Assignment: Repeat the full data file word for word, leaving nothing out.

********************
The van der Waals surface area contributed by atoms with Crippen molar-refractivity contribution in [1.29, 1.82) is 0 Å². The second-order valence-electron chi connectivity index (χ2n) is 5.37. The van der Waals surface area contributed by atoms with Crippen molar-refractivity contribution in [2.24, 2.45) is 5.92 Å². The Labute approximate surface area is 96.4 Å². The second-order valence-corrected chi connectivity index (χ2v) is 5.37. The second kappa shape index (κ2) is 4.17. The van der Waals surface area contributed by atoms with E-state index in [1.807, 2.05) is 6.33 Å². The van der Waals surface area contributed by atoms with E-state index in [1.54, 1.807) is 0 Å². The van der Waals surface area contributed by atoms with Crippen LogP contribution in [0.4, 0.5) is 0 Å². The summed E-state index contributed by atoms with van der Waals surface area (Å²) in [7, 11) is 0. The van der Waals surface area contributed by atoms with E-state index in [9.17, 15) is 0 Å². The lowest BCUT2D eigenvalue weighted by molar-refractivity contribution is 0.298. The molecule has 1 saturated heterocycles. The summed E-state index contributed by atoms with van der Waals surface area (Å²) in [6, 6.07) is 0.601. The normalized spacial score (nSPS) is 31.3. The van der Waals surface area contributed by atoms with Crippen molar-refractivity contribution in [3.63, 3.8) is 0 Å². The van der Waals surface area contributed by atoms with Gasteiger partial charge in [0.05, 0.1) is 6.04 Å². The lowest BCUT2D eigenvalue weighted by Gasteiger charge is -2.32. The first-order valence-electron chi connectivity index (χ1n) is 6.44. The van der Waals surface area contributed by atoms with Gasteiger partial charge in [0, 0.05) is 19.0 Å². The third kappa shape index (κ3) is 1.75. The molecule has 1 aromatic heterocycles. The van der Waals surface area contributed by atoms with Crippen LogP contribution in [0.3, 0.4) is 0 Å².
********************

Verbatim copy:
The van der Waals surface area contributed by atoms with Crippen molar-refractivity contribution in [1.29, 1.82) is 0 Å². The second-order valence-electron chi connectivity index (χ2n) is 5.37. The van der Waals surface area contributed by atoms with Crippen molar-refractivity contribution in [2.24, 2.45) is 5.92 Å². The Labute approximate surface area is 96.4 Å². The second-order valence-corrected chi connectivity index (χ2v) is 5.37. The second kappa shape index (κ2) is 4.17. The van der Waals surface area contributed by atoms with E-state index in [1.807, 2.05) is 6.33 Å². The van der Waals surface area contributed by atoms with E-state index in [1.54, 1.807) is 0 Å². The van der Waals surface area contributed by atoms with Crippen LogP contribution in [0.4, 0.5) is 0 Å². The summed E-state index contributed by atoms with van der Waals surface area (Å²) in [7, 11) is 0. The van der Waals surface area contributed by atoms with E-state index in [9.17, 15) is 0 Å². The lowest BCUT2D eigenvalue weighted by molar-refractivity contribution is 0.298. The molecule has 1 saturated heterocycles. The summed E-state index contributed by atoms with van der Waals surface area (Å²) in [6, 6.07) is 0.601. The normalized spacial score (nSPS) is 31.3. The van der Waals surface area contributed by atoms with Crippen molar-refractivity contribution in [3.63, 3.8) is 0 Å². The van der Waals surface area contributed by atoms with Gasteiger partial charge in [0.05, 0.1) is 6.04 Å². The lowest BCUT2D eigenvalue weighted by Gasteiger charge is -2.32. The first-order valence-electron chi connectivity index (χ1n) is 6.44. The van der Waals surface area contributed by atoms with Gasteiger partial charge in [0, 0.05) is 19.0 Å². The third kappa shape index (κ3) is 1.75. The molecule has 1 aromatic heterocycles. The van der Waals surface area contributed by atoms with Crippen LogP contribution in [0.3, 0.4) is 0 Å².